Other technologies

How real is augmented reality?

First Quarter 2020 Other technologies

The early morning air was cold when we arrived at the mine for an underground visit. Our hosts were keen to show us the practical challenges of the drilling and blasting operation, and the many ways in which rock fragments containing ore are removed to the surface for processing. At the rock face the drilling process was an eye opener – hot, uncomfortable and hazardous. Knowing where to drill to optimise the blast pattern is a skilled operation. It was apparent that drilling was a manual operation, and there was a lot that could go wrong.

The aim of our visit was to see how augmented reality (AR) might be used to improve the drilling procedures, while enhancing safety. Could an AR display be used to help analyse and superimpose the most efficient layout of the drilling pattern on the rock face for marking the holes? Could a virtual device such as Google glass or Microsoft Hololens be practically used in such a harsh environment? Since then there have been many important developments in AR technologies, and innovations in heads-up displays now make many suitable for use in industrial environments. These displays, together with artificial intelligence and cognitive technologies, promise to be a game changer in the way operators will work in future.

What is augmented reality?

AR is the augmentation of the physical world with context aware visual information that can be used to help operators make better decisions, or help guide their actions. The visual information is usually text, a 2D drawing or a 3D model, object or hologram, which is overlaid onto the physical world. In the control room environment, AR can be seen as an evolution of the human machine interface (HMI). With new augmented reality technologies, we can now move out of the control room and support field operators and maintenance technicians with real-time process information in the field.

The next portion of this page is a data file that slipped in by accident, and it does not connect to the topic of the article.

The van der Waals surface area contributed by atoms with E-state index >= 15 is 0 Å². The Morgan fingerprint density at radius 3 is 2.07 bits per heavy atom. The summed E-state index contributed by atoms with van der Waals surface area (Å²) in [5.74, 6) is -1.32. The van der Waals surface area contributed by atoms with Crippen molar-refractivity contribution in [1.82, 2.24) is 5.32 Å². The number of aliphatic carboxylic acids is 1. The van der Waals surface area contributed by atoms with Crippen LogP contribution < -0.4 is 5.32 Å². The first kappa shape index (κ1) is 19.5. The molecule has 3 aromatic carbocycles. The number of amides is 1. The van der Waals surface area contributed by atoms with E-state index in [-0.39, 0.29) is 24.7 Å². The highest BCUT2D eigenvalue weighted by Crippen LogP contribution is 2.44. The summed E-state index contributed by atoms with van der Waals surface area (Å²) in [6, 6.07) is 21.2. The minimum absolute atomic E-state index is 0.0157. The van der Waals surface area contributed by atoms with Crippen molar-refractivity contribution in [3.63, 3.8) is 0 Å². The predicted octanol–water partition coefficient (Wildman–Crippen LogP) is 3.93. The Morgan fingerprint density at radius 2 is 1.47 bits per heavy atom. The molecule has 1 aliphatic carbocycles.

The same design considerations that apply to good control room HMI also apply to AR systems. The goal is to provide additional information to improve decision making, not replace human judgement or take away responsibility for decisions or actions taken

Practical applications

In industrial manufacturing, there are many practical examples of AR applications. The business goal is to reduce costs, improve productivity and enhance safety.

In complex assembly or maintenance procedures, augmented reality can help with a visualisation of the right way to assemble or disassemble a piece of equipment. The display can provide quick access to visualisations of the task at hand based on 3D models that provide a technician with step by step instructions.